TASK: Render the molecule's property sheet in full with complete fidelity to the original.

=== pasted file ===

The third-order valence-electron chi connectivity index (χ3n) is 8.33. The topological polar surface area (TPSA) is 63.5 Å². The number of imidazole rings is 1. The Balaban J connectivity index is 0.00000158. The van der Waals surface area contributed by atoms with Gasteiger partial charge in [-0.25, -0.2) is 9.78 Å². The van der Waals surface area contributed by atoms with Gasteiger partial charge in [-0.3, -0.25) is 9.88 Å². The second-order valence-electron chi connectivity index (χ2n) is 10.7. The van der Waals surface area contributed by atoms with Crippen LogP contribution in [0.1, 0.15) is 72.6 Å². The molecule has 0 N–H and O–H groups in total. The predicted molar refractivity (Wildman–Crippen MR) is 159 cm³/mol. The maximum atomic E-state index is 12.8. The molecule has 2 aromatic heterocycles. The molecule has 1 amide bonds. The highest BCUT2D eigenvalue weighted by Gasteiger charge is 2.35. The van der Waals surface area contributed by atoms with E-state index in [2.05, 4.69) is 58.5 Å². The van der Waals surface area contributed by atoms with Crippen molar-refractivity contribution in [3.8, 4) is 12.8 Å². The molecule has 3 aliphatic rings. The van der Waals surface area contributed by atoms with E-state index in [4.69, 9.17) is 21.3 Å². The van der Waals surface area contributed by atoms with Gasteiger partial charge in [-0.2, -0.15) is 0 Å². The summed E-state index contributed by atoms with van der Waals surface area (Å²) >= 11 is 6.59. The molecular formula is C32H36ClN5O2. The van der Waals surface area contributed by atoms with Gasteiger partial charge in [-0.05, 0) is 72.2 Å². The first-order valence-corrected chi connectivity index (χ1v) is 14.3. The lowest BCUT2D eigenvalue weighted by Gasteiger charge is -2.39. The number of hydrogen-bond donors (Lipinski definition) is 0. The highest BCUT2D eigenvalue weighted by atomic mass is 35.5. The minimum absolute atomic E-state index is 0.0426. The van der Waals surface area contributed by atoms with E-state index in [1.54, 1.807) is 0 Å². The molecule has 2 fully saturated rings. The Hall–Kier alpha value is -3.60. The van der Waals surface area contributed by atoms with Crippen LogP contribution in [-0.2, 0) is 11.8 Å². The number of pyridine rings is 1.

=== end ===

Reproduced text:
The third-order valence-electron chi connectivity index (χ3n) is 8.33. The topological polar surface area (TPSA) is 63.5 Å². The number of imidazole rings is 1. The Balaban J connectivity index is 0.00000158. The van der Waals surface area contributed by atoms with Gasteiger partial charge in [-0.25, -0.2) is 9.78 Å². The van der Waals surface area contributed by atoms with Gasteiger partial charge in [-0.3, -0.25) is 9.88 Å². The second-order valence-electron chi connectivity index (χ2n) is 10.7. The van der Waals surface area contributed by atoms with Crippen LogP contribution in [0.1, 0.15) is 72.6 Å². The molecule has 0 N–H and O–H groups in total. The predicted molar refractivity (Wildman–Crippen MR) is 159 cm³/mol. The maximum atomic E-state index is 12.8. The molecule has 2 aromatic heterocycles. The molecule has 1 amide bonds. The highest BCUT2D eigenvalue weighted by Gasteiger charge is 2.35. The van der Waals surface area contributed by atoms with E-state index in [2.05, 4.69) is 58.5 Å². The van der Waals surface area contributed by atoms with Crippen molar-refractivity contribution in [3.8, 4) is 12.8 Å². The molecule has 3 aliphatic rings. The van der Waals surface area contributed by atoms with E-state index in [4.69, 9.17) is 21.3 Å². The van der Waals surface area contributed by atoms with Gasteiger partial charge in [-0.2, -0.15) is 0 Å². The summed E-state index contributed by atoms with van der Waals surface area (Å²) >= 11 is 6.59. The molecular formula is C32H36ClN5O2. The van der Waals surface area contributed by atoms with Gasteiger partial charge in [-0.05, 0) is 72.2 Å². The first-order valence-corrected chi connectivity index (χ1v) is 14.3. The lowest BCUT2D eigenvalue weighted by Gasteiger charge is -2.39. The number of hydrogen-bond donors (Lipinski definition) is 0. The highest BCUT2D eigenvalue weighted by atomic mass is 35.5. The minimum absolute atomic E-state index is 0.0426. The van der Waals surface area contributed by atoms with E-state index in [1.54, 1.807) is 0 Å². The molecule has 2 fully saturated rings. The Hall–Kier alpha value is -3.60. The van der Waals surface area contributed by atoms with Crippen LogP contribution in [-0.2, 0) is 11.8 Å². The number of pyridine rings is 1.